Realization of the Kelvin

Holding glass thermometer

Until 2019, the kelvin (K) was defined as “the fraction 1/273.16 of the thermodynamic temperature of the triple point of water.” The temperature measurement world changed with the redefinition of the SI (International System of Units).

The Redefinition of the Kelvin

In May of 2019, the kelvin was redefined in terms of a fundamental quantity in nature known as the Bolzmann constant. Today, the kelvin is defined by taking the fixed numerical value of the Boltzmann constant k to be 1.380 649 ×10−23 when expressed in the unit J K−1, which is equal to kg m2 s−2 K−1, where the kilogram, meter, and second are defined in terms of other fundamental constants.

How Has the Kelvin Redefinition Changed How Temperature Is Measured?

Although the kelvin is now defined in an entirely new way, this redefinition has little immediate practical consequence for how the unit is realized or how temperature is measured.

The triple point of water (TPW) remains a convenient and practical tool to calibrate thermometers.

Thermometer technologies have not yet advanced to the point at which they can significantly reduce the already-small uncertainty in measurements of the TPW. The Consultative Committee for Thermometry, which makes recommendations to the CIPM (International Committee of Weights and Measures), has noted that multiple independent TPW measurements, which strictly follow the “mise en pratique” (practical application), vary by less than 50 millionths of a kelvin.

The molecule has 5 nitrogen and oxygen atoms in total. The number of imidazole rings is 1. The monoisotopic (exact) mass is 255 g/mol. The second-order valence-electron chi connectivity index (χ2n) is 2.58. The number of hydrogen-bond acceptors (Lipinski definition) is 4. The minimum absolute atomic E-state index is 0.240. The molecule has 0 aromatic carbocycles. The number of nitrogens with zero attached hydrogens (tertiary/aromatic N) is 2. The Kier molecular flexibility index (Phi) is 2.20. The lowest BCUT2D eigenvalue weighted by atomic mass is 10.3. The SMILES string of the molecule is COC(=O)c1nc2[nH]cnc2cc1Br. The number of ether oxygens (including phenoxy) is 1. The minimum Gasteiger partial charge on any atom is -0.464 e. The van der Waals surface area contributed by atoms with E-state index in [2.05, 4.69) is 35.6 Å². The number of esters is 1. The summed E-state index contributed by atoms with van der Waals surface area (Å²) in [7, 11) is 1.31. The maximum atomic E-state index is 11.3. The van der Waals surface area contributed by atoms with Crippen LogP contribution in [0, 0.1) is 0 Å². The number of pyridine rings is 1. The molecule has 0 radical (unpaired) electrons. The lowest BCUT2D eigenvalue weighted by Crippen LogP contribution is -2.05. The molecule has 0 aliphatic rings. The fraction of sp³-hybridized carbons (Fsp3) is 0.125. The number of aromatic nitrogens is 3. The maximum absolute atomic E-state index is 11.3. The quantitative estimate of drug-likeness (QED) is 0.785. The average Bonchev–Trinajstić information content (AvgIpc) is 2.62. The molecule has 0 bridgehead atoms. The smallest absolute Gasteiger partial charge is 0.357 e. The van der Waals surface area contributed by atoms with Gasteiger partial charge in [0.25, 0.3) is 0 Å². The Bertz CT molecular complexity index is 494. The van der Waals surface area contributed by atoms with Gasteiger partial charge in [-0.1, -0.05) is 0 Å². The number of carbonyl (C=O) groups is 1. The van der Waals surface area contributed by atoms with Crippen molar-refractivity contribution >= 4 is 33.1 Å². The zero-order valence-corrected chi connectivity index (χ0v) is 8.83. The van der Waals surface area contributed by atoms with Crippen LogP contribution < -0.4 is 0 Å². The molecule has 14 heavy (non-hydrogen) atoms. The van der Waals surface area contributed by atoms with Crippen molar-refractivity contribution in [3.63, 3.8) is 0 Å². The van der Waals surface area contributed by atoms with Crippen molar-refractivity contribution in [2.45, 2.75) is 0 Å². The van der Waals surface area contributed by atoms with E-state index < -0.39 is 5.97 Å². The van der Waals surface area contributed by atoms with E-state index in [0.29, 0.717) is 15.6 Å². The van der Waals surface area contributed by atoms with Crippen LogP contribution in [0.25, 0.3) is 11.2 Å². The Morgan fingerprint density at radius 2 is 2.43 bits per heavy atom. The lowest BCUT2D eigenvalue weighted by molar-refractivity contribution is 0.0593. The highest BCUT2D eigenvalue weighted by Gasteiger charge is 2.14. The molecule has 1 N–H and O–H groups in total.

Traceability of thermodynamic temperature to the triple point of water and several other fixed-point cells remains acceptable even though these are not considered fundamental constants but are regarded as intrinsic standards having unchanging physical properties.

Temperature values for the reference points in both ITS-90 (The International Temperature Scale of 1990) and PLTS-2000 (The Provisional Low Temperature Scale of 2000) are specified with no uncertainty and will remain fixed until the scales are replaced.

Learn More About the Kelvin

The National Institute of Standards and Technology has a great deal of information on the Kelvin at

This post first appeared as lab-related accreditation Heads Up issue 74. Realization of the Kelvin. ANAB uses Heads Up to communicate to customers and interested parties about issues and information of note, including changes to policies and procedures.

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